Time Out says
Originally constructed to house wooden horse carriages downstairs and the accommodation for accompanying syce and grooms upstairs, Muntri Mews tucks itself into a dead-end lane that has been converted into a garden. It’s hard to imagine open wooden carriages and horses in George Town today but this property is proof of all the influences that thrived in 19th century Penang. With only nine rooms and geared at the contemporary traveller, Muntri Mews still maintains its utilitarian authenticity.
However, the way in which the rooms have been kitted out gives it a modern stylish kick. Lovely recycled marble tile floors downstairs add a little grandeur, while the wooden floors lattice work screens upstairs make for a warmer and cosier atmosphere. The simple interior provide clean comfort with four poster beds upstairs and double mattressed, 9-foot beds downstairs. The tropical lush garden terrace entry provides a welcoming retreat but equally pleasing to the eye is the upstairs long corridor. The grey palette is surprisingly welcoming as the black-and-white painted chicks add geometry and style to the place. The owner, Christopher Ong, has an eye for choosing slightly unusual properties. As an award winning hotelier, he aims to provide an authentic experience without having to sacrifice day-to-day comforts. Muntri Mews also provides cars and drivers for island tours on request and the in-house cafe makes easy snacks throughout the day and night. Rooms downstairs cost RM300 while those upstairs are RM360.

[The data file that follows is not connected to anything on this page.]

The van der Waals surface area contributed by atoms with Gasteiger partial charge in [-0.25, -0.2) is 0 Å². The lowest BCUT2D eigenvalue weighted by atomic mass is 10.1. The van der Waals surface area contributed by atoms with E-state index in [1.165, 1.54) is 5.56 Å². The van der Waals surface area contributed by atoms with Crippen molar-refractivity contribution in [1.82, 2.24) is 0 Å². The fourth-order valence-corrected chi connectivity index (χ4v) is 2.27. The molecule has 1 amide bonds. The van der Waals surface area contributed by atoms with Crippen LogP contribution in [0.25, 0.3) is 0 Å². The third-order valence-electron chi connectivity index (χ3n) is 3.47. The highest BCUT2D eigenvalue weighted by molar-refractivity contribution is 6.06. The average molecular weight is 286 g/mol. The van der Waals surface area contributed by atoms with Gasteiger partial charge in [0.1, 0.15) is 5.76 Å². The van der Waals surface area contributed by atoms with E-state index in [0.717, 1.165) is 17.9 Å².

Check out the great china shop at the end of the garden. Chris has collected stacks of vintage plates and bowls, all for sale. Muntri Street is located within an area where the young at heart are setting up many cafes and galleries, as well as a stone›s throw from the heritage landmarks. A sister property – Noordin Mew – will open in early 2012, catering to families and groups who want to pig out oat George Town’s local hawker centres and shop within the central Komtar district.